You’re dashing off incomplete thoughts. While there’s a lot to be said for brevity, there’s a big difference between being concise and being terse. Do you find yourself shooting off one-liners that pick up in the middle of a thought without considering whether the reader can follow the thread? Do you end up with a high volume of clarifying questions in response to your messages? If so, that’s a clue that your emails need more composition and more context.

You’re burying the lede. It shouldn’t take a symbologist to find the important message hidden in your email. Make sure your readers know what the ask is and why they should care about responding. Despite our compulsive relationship with it, responding to email is not a sacred duty. If you want your readers to digest your message, and perhaps even take action on it, make it easy for them to do so.

When it comes to composing an email, I think we could all take a cue from Mark Twain’s writing style: He developed a unique and memorable voice, relentlessly edited himself, and was easy to understand. As he said, “Anybody can have ideas — the difficulty is to express them without squandering a quire of paper on an idea that ought to be reduced to one glittering paragraph.” Take the time to truly craft your messages, and you’ll find that your results improve accordingly. Sacrifice quantity for quality. Not every email merits your attention.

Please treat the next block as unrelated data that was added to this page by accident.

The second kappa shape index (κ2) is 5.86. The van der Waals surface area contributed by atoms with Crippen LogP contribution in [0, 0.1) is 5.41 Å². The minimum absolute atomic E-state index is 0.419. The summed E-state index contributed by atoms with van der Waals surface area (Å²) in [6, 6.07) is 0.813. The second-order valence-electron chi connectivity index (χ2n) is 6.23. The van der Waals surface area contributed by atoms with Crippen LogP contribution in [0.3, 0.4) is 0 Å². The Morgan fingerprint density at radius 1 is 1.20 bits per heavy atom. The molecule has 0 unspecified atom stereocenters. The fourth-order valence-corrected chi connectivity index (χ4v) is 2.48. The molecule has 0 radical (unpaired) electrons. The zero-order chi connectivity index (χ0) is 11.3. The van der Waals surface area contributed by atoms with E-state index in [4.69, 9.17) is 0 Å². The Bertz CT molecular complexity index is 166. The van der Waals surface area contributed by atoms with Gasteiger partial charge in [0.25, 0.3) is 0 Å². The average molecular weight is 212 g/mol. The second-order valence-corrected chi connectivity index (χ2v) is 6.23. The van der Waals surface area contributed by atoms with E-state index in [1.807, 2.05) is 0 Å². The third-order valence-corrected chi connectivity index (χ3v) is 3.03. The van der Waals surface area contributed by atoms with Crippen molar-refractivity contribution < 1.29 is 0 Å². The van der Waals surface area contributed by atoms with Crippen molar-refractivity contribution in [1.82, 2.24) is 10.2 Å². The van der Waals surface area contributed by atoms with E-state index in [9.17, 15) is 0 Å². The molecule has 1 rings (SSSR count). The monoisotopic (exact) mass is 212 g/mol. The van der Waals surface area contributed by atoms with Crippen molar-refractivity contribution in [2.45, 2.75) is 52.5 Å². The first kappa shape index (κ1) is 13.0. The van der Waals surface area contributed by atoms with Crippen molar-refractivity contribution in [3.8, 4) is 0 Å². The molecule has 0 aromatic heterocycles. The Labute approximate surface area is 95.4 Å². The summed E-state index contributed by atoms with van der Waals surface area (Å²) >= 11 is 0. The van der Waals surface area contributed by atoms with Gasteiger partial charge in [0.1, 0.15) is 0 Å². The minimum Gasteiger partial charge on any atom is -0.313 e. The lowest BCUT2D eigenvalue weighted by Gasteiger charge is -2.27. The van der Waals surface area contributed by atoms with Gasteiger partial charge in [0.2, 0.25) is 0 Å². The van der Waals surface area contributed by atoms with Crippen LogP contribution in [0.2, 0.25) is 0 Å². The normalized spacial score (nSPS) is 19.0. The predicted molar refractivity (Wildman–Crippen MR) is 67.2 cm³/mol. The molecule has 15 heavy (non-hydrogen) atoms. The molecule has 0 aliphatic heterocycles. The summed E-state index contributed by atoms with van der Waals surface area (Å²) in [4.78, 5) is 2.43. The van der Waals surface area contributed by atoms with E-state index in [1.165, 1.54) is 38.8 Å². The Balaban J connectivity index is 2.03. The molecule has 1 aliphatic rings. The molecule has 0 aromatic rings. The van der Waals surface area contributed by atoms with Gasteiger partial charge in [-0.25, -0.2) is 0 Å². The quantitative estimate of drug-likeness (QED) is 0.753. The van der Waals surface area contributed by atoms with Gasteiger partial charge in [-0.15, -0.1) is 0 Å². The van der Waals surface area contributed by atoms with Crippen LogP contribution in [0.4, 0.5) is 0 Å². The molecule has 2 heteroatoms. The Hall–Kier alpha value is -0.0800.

However, the one characteristic of Twain’s brand that I wouldn’t emulate is his being a curmudgeon. We already have a negativity bias toward email messages. As has been demonstrated in the emerging field of social neuroscience, without the social cues — voice tone, facial expression, and physical gestures — that we rely on to interpret communication, we are prone to conclude the worst. Don’t skip the niceties, or your audience may assume a message that wasn’t intended, and you’ll be forced to do damage control.